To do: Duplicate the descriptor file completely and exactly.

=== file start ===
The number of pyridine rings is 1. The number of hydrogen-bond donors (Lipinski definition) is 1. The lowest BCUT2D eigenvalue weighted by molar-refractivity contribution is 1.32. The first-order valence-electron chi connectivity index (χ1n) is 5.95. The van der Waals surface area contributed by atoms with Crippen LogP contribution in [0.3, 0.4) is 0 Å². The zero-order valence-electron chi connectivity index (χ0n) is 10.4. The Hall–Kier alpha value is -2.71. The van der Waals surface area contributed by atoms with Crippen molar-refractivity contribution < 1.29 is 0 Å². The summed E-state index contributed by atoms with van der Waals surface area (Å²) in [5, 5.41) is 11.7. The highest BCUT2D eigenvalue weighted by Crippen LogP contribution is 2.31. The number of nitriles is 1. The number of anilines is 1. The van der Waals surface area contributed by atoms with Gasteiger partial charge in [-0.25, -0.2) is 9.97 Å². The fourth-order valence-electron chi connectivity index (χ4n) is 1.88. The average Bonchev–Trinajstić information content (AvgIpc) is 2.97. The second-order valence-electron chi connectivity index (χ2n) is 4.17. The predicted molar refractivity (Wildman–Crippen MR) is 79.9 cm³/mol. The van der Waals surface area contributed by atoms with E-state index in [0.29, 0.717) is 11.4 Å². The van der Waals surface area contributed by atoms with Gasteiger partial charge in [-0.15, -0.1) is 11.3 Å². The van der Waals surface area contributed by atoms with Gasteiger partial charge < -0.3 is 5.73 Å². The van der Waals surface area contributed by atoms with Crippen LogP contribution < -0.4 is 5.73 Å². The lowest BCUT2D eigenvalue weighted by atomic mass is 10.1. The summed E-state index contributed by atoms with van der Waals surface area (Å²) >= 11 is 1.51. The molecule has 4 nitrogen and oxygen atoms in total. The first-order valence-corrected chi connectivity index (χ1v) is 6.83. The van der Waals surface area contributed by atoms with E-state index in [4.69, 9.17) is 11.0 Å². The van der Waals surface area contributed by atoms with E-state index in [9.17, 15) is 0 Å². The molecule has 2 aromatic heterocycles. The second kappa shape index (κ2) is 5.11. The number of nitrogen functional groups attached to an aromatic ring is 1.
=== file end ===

The number of pyridine rings is 1. The number of hydrogen-bond donors (Lipinski definition) is 1. The lowest BCUT2D eigenvalue weighted by molar-refractivity contribution is 1.32. The first-order valence-electron chi connectivity index (χ1n) is 5.95. The van der Waals surface area contributed by atoms with Crippen LogP contribution in [0.3, 0.4) is 0 Å². The zero-order valence-electron chi connectivity index (χ0n) is 10.4. The Hall–Kier alpha value is -2.71. The van der Waals surface area contributed by atoms with Crippen molar-refractivity contribution < 1.29 is 0 Å². The summed E-state index contributed by atoms with van der Waals surface area (Å²) in [5, 5.41) is 11.7. The highest BCUT2D eigenvalue weighted by Crippen LogP contribution is 2.31. The number of nitriles is 1. The number of anilines is 1. The van der Waals surface area contributed by atoms with Gasteiger partial charge in [-0.25, -0.2) is 9.97 Å². The fourth-order valence-electron chi connectivity index (χ4n) is 1.88. The average Bonchev–Trinajstić information content (AvgIpc) is 2.97. The second-order valence-electron chi connectivity index (χ2n) is 4.17. The predicted molar refractivity (Wildman–Crippen MR) is 79.9 cm³/mol. The van der Waals surface area contributed by atoms with E-state index in [0.29, 0.717) is 11.4 Å². The van der Waals surface area contributed by atoms with Gasteiger partial charge in [-0.15, -0.1) is 11.3 Å². The van der Waals surface area contributed by atoms with Gasteiger partial charge < -0.3 is 5.73 Å². The van der Waals surface area contributed by atoms with Crippen LogP contribution < -0.4 is 5.73 Å². The lowest BCUT2D eigenvalue weighted by atomic mass is 10.1. The summed E-state index contributed by atoms with van der Waals surface area (Å²) >= 11 is 1.51. The molecule has 4 nitrogen and oxygen atoms in total. The first-order valence-corrected chi connectivity index (χ1v) is 6.83. The van der Waals surface area contributed by atoms with E-state index in [4.69, 9.17) is 11.0 Å². The van der Waals surface area contributed by atoms with E-state index in [9.17, 15) is 0 Å². The molecule has 2 aromatic heterocycles. The second kappa shape index (κ2) is 5.11. The number of nitrogen functional groups attached to an aromatic ring is 1.